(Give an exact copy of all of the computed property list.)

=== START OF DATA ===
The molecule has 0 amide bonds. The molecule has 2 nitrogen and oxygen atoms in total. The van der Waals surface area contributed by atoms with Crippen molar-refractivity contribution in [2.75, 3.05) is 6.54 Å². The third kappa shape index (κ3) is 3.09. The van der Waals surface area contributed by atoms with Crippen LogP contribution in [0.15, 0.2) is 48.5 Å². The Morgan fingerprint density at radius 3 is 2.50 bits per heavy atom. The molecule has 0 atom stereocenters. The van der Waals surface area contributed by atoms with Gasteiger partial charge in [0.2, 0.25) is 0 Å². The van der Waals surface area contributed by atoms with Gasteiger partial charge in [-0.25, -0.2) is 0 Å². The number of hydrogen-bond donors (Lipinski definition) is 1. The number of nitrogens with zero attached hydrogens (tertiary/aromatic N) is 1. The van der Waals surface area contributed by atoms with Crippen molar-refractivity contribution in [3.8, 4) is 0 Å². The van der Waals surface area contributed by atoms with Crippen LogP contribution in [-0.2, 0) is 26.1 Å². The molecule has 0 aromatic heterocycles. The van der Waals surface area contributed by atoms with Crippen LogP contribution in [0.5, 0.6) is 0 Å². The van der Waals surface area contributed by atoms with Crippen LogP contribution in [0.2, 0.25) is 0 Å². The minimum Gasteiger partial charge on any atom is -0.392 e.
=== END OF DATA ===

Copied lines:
The molecule has 0 amide bonds. The molecule has 2 nitrogen and oxygen atoms in total. The van der Waals surface area contributed by atoms with Crippen molar-refractivity contribution in [2.75, 3.05) is 6.54 Å². The third kappa shape index (κ3) is 3.09. The van der Waals surface area contributed by atoms with Crippen LogP contribution in [0.15, 0.2) is 48.5 Å². The Morgan fingerprint density at radius 3 is 2.50 bits per heavy atom. The molecule has 0 atom stereocenters. The van der Waals surface area contributed by atoms with Gasteiger partial charge in [0.2, 0.25) is 0 Å². The van der Waals surface area contributed by atoms with Gasteiger partial charge in [-0.25, -0.2) is 0 Å². The number of hydrogen-bond donors (Lipinski definition) is 1. The number of nitrogens with zero attached hydrogens (tertiary/aromatic N) is 1. The van der Waals surface area contributed by atoms with Crippen molar-refractivity contribution in [3.8, 4) is 0 Å². The van der Waals surface area contributed by atoms with Crippen LogP contribution in [-0.2, 0) is 26.1 Å². The molecule has 0 aromatic heterocycles. The van der Waals surface area contributed by atoms with Crippen LogP contribution in [0.5, 0.6) is 0 Å². The van der Waals surface area contributed by atoms with Crippen LogP contribution in [0.2, 0.25) is 0 Å². The minimum Gasteiger partial charge on any atom is -0.392 e.